“I had more fun and enjoyed myself more in those two seasons than any year before or after,” Turco said. “First and foremost, he’s a great baseball man. When you listen to him talk about the game, you appreciate his prowess and his astuteness for the game. Sometimes he is so funny that you lose sight of what a great baseball man he is. His personality is bigger than life, and it kind of overshadows the kind of baseball man that he is.

“I don’t know how many times I told him he missed his calling. He should have been a standup comic and I would have loved to have been his manager. We both would have made a fortune. He loves a crowd. He loves an audience. He thrived on that.”

DeJohn has told so many stories over the years that even he has lost sight of which ones are true and which ones he made up.

“That’s the funny part,” he said. “When I told the truth nobody believed me and when I was telling a lie they believed me.”

dejohn inside 1 8-27DeJohn’s biggest stage each year came in spring training, when every morning he was given the floor to talk to the assembled minor leaguers about whatever he wanted to address. Sometimes it was baseball, often times not. He might talk about cooking spaghetti; nobody ever knew what would come out of his mouth.

“You almost had to just let him keep going,” said Gary LaRocque, the director of player development who joined the Cardinals in 2008 and quickly became one of DeJohn’s best friends. “We were supposed to meet for 15 to 20 minutes to talk about instructions and the day’s plan and those meetings would quickly turn into 50 minutes. I can’t begin to tell you the number of stories he would tell that would capture the group and how much everyone enjoyed them.

“I never saw people leave the room when he was talking in the morning, and I saw a lot of people come in. That was a compliment to him. Afterward he would say quietly to me, ‘I’m not sure if that one (story) was true or not.’”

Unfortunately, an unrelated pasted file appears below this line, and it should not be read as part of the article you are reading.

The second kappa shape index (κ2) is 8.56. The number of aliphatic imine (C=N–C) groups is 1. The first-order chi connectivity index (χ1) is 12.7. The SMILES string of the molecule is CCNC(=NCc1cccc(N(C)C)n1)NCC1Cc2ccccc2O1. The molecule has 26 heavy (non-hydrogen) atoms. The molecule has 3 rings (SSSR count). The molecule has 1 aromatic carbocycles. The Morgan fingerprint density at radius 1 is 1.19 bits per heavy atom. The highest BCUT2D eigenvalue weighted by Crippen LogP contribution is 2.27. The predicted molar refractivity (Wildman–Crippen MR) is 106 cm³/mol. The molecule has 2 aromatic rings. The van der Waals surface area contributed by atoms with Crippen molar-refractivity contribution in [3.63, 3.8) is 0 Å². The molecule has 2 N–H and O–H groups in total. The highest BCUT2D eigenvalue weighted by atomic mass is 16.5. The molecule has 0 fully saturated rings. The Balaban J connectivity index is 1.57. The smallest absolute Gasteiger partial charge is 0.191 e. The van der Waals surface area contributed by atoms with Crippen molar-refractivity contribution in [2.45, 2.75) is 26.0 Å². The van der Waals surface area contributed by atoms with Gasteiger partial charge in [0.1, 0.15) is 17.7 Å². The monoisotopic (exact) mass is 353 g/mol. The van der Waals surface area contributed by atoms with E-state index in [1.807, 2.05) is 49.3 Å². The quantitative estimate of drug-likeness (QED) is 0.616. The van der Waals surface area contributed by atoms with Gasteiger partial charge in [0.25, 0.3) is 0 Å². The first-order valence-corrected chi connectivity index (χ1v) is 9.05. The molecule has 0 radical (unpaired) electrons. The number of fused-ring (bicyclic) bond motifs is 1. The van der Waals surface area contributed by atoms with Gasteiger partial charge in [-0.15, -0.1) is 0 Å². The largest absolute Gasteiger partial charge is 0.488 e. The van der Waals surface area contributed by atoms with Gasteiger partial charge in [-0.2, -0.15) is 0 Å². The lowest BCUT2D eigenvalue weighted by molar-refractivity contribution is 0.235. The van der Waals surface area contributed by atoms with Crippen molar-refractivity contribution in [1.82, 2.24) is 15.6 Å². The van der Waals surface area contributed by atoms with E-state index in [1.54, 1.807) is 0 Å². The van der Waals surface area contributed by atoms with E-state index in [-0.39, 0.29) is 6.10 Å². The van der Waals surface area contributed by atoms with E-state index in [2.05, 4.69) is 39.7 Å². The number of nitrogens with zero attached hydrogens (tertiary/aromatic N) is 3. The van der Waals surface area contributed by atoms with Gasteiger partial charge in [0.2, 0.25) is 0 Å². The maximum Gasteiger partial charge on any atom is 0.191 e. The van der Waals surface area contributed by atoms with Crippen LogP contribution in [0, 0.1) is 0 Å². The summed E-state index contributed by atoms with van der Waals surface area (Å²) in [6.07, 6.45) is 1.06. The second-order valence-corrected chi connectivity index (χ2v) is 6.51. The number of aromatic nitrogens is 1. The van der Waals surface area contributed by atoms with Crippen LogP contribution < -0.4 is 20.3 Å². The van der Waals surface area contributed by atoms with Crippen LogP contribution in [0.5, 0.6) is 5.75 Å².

A special relationship

Like Turco, Tommy Kidwell first met DeJohn in spring training in 1986. He was also in St. Petersburg because of Kissell – his grandfather. Kidwell was 9 at the time.

“I was quickly drawn to him by his personality and his ability to tell stories,” Kidwell said. “DJ always looked up to my grandfather as one of his biggest influences in baseball and I know my grandfather looked on DJ like a son … After my grandfather was gone, he kind of filled those shoes a little bit. When he talked, it was wisdom. My grandfather was like that. Some people just talk to talk.”

As much as DeJohn likes to talk, there is almost always a message that was being delivered: A word of encouragement; trying to invoke a smile or a laugh, or a tough message that maybe DeJohn believed needed to be said.

Of all of the conversations Kidwell has had with DeJohn over the years, the one that was the most meaningful came after the 2005 season, the second year Kidwell managed the rookie league team in Johnson City. A graduate of Yale, Kidwell played three years in the system before becoming a coach.

“I was having my doubts about staying in baseball and he told me to get out,” Kidwell said. “I was 28, I wanted to have a family and he told me to get out and go do something else. It was good advice. It probably wasn’t easy for him to tell me that my leaving baseball was a good thing. It wasn’t easy to hear, but I knew he was right.